Arena for Contemporary African, African-American and Caribbean Art

Isaac Julien: Looking for Langston


One of Julien’s aims in his work is to break down the barriers between different art forms like dance, film, poetry and so forth. So far this has been achieved and in doing so, Julien’s viewers are shown how to break down the perceived barriers of sexuality, class, culture and race.

Christabel Johanson on Looking for Langston of Isaac Julien
Looking for Langston, 1989, Courtecy the artist and Victoria Miro, London/Venice. Copyright the artist
First published: February 5,2022. Because of the Harlem Renaissance exhibition in The Met in New York, we publish the essay again.




Isaac Julien

“I am interested in poetry”

London-born Isaac Julien is a filmmaker and installation artist. His photography and film work has been celebrated over the years. Looking for Langston garnered Julien a cult following while his 1991 debut feature Young Soul Rebels won the Semaine de la Critique prize at the Cannes Film Festival.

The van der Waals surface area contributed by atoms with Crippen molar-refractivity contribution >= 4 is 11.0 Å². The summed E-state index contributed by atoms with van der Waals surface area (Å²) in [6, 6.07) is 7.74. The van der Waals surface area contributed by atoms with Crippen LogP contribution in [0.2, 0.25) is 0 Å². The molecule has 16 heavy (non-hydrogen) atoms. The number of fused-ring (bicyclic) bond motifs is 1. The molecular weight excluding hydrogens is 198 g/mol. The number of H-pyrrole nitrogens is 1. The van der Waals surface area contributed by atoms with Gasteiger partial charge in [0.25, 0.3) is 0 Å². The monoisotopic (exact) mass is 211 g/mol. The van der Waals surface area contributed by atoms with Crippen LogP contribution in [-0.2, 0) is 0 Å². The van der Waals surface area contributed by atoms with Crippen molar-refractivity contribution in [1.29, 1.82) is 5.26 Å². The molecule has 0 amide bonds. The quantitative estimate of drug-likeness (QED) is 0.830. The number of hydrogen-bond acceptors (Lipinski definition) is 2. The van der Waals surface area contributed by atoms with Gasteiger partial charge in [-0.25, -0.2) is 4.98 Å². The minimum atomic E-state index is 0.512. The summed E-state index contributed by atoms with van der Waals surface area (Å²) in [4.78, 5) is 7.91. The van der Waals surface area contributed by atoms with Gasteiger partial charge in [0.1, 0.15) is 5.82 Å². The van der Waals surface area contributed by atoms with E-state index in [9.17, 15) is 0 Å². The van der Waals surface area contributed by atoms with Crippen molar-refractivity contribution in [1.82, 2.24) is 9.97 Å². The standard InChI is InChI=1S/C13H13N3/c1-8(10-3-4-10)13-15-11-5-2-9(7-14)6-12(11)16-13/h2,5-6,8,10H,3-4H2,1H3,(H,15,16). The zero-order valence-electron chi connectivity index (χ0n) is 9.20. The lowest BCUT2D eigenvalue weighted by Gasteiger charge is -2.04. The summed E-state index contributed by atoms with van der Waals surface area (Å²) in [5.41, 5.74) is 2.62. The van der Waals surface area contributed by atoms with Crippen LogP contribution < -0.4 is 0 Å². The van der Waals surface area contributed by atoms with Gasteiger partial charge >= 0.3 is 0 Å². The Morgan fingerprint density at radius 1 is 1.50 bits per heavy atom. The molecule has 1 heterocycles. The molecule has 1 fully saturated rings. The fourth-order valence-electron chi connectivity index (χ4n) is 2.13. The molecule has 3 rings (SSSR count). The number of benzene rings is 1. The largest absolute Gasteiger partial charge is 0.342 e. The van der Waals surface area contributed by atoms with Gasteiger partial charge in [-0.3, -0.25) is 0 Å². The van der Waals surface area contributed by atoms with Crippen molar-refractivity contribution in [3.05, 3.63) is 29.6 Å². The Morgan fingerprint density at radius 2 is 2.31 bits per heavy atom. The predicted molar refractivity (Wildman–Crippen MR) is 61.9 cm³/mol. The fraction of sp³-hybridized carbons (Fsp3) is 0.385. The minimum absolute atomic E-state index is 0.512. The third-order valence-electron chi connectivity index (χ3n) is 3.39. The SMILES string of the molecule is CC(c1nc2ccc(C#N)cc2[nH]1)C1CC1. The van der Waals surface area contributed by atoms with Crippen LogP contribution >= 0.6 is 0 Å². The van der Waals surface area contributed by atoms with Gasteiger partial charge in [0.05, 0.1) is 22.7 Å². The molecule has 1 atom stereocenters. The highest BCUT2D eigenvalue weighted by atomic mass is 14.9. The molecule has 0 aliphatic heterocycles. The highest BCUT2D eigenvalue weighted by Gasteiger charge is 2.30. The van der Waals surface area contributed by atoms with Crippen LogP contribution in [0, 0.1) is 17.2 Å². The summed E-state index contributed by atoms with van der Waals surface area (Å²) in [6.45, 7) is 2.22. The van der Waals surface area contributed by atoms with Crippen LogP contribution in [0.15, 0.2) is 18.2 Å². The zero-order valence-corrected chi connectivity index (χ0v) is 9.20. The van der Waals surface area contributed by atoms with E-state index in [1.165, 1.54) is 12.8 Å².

Photos from Looking for Langston have since been lovingly restored; Julien has even exhibited these images across America and Europe including in the Ron Mandos Gallery in Amsterdam.


Isaac Julien, installation view, Looking for Langston – I, Too, Sing America, Galerie Ron Mandos, 2016-2017, © Isaac Julien. Courtesy of the artist and Galerie Ron Mandos, Amsterdam, Photo Credit Jack Hems

When previously asked what drew him to art, Julien’s reply of “Punk” may not be a surprise to hear. Much like this subculture the artist himself has pushed the boundaries in his own unique style. After all it was Punk that showed Julien the connection between Art and Politics.
After attending St Martin’s College in London, Julien went on to found the Sankofa Film and Video Collective alongside Martina Attille, Nadine Marsh-Edwards, Robert Crusz and Maureen Blackwood. The Collective was “dedicated to developing an independent black film culture in the areas of production, exhibition and audience”. It introduced audiences to new Film and TV with the aim of diversity particularly from British Black and Asian culture. It was funded by the Greater London Council and Channel 4 which was the new broadcaster of the time. Their productions included several of Julien’s shorts including Who Killed Colin Roach? (1983), Territories (1984) and of course Looking for Langston (1989).